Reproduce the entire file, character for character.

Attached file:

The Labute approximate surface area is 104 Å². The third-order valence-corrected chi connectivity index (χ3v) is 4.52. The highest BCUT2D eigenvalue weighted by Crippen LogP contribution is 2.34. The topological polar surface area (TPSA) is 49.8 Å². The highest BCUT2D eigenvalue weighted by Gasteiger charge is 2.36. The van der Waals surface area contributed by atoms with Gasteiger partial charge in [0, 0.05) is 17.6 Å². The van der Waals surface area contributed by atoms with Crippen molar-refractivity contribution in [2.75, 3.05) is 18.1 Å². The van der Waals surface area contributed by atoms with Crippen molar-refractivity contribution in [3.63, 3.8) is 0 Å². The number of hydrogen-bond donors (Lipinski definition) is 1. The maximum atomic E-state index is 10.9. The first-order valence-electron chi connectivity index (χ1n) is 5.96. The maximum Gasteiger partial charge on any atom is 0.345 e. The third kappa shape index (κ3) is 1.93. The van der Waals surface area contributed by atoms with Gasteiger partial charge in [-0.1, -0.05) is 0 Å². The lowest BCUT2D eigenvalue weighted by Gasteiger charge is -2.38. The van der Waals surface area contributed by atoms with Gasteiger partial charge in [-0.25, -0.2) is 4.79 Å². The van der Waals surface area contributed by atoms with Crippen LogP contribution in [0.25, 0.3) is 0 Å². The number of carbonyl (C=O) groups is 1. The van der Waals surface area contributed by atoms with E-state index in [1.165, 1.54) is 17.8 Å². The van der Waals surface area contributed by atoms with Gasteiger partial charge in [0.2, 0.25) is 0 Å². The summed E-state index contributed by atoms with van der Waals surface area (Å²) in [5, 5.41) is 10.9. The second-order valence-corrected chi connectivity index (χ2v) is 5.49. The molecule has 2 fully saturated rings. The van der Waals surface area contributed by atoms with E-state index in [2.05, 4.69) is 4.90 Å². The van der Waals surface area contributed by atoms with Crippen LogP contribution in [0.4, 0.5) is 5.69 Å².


The Labute approximate surface area is 104 Å². The third-order valence-corrected chi connectivity index (χ3v) is 4.52. The highest BCUT2D eigenvalue weighted by Crippen LogP contribution is 2.34. The topological polar surface area (TPSA) is 49.8 Å². The highest BCUT2D eigenvalue weighted by Gasteiger charge is 2.36. The van der Waals surface area contributed by atoms with Gasteiger partial charge in [0, 0.05) is 17.6 Å². The van der Waals surface area contributed by atoms with Crippen molar-refractivity contribution in [2.75, 3.05) is 18.1 Å². The van der Waals surface area contributed by atoms with Crippen molar-refractivity contribution in [3.63, 3.8) is 0 Å². The number of hydrogen-bond donors (Lipinski definition) is 1. The maximum atomic E-state index is 10.9. The first-order valence-electron chi connectivity index (χ1n) is 5.96. The maximum Gasteiger partial charge on any atom is 0.345 e. The third kappa shape index (κ3) is 1.93. The van der Waals surface area contributed by atoms with Gasteiger partial charge in [-0.1, -0.05) is 0 Å². The lowest BCUT2D eigenvalue weighted by Gasteiger charge is -2.38. The van der Waals surface area contributed by atoms with Gasteiger partial charge in [-0.25, -0.2) is 4.79 Å². The van der Waals surface area contributed by atoms with Crippen LogP contribution in [0.25, 0.3) is 0 Å². The number of carbonyl (C=O) groups is 1. The van der Waals surface area contributed by atoms with E-state index in [1.165, 1.54) is 17.8 Å². The van der Waals surface area contributed by atoms with Gasteiger partial charge in [0.2, 0.25) is 0 Å². The summed E-state index contributed by atoms with van der Waals surface area (Å²) in [5, 5.41) is 10.9. The second-order valence-corrected chi connectivity index (χ2v) is 5.49. The molecule has 2 fully saturated rings. The van der Waals surface area contributed by atoms with E-state index in [2.05, 4.69) is 4.90 Å². The van der Waals surface area contributed by atoms with Crippen LogP contribution in [0.4, 0.5) is 5.69 Å².